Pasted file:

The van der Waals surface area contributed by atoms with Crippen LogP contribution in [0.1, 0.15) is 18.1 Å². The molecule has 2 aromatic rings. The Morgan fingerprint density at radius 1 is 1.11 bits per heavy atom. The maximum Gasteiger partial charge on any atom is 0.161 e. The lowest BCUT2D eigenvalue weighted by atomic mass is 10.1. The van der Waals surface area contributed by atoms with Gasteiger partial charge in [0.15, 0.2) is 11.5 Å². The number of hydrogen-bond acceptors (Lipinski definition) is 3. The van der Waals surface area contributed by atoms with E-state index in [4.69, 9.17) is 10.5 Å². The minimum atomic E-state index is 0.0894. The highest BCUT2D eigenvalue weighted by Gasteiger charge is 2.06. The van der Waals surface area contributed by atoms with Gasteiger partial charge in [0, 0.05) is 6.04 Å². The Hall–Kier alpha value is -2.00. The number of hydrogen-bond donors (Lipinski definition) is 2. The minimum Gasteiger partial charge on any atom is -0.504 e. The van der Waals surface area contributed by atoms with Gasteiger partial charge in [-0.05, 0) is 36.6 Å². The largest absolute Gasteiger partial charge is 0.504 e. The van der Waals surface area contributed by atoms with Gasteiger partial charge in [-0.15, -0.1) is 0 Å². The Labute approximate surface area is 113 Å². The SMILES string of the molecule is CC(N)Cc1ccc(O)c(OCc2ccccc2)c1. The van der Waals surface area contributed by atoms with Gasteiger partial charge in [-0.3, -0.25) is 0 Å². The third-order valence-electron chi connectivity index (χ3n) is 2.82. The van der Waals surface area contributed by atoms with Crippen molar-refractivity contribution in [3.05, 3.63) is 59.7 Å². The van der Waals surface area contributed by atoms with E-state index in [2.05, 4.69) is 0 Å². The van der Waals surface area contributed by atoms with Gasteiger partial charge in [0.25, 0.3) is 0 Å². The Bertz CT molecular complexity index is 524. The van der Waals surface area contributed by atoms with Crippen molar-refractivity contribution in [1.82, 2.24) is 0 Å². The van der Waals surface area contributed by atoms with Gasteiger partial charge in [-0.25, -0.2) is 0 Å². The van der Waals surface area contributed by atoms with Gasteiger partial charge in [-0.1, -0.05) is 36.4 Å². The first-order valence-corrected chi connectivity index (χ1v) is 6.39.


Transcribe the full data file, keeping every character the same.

The van der Waals surface area contributed by atoms with Crippen LogP contribution in [0.1, 0.15) is 18.1 Å². The molecule has 2 aromatic rings. The Morgan fingerprint density at radius 1 is 1.11 bits per heavy atom. The maximum Gasteiger partial charge on any atom is 0.161 e. The lowest BCUT2D eigenvalue weighted by atomic mass is 10.1. The van der Waals surface area contributed by atoms with Gasteiger partial charge in [0.15, 0.2) is 11.5 Å². The number of hydrogen-bond acceptors (Lipinski definition) is 3. The van der Waals surface area contributed by atoms with E-state index in [4.69, 9.17) is 10.5 Å². The minimum atomic E-state index is 0.0894. The highest BCUT2D eigenvalue weighted by Gasteiger charge is 2.06. The van der Waals surface area contributed by atoms with Gasteiger partial charge in [0, 0.05) is 6.04 Å². The Hall–Kier alpha value is -2.00. The number of hydrogen-bond donors (Lipinski definition) is 2. The minimum Gasteiger partial charge on any atom is -0.504 e. The van der Waals surface area contributed by atoms with Gasteiger partial charge in [-0.05, 0) is 36.6 Å². The largest absolute Gasteiger partial charge is 0.504 e. The van der Waals surface area contributed by atoms with Gasteiger partial charge in [-0.15, -0.1) is 0 Å². The Labute approximate surface area is 113 Å². The SMILES string of the molecule is CC(N)Cc1ccc(O)c(OCc2ccccc2)c1. The van der Waals surface area contributed by atoms with Gasteiger partial charge in [-0.3, -0.25) is 0 Å². The third-order valence-electron chi connectivity index (χ3n) is 2.82. The van der Waals surface area contributed by atoms with Crippen molar-refractivity contribution in [3.05, 3.63) is 59.7 Å². The van der Waals surface area contributed by atoms with E-state index in [2.05, 4.69) is 0 Å². The van der Waals surface area contributed by atoms with Gasteiger partial charge in [0.25, 0.3) is 0 Å². The Bertz CT molecular complexity index is 524. The van der Waals surface area contributed by atoms with Crippen molar-refractivity contribution in [1.82, 2.24) is 0 Å². The van der Waals surface area contributed by atoms with Gasteiger partial charge in [-0.25, -0.2) is 0 Å². The van der Waals surface area contributed by atoms with Gasteiger partial charge in [-0.1, -0.05) is 36.4 Å². The first-order valence-corrected chi connectivity index (χ1v) is 6.39.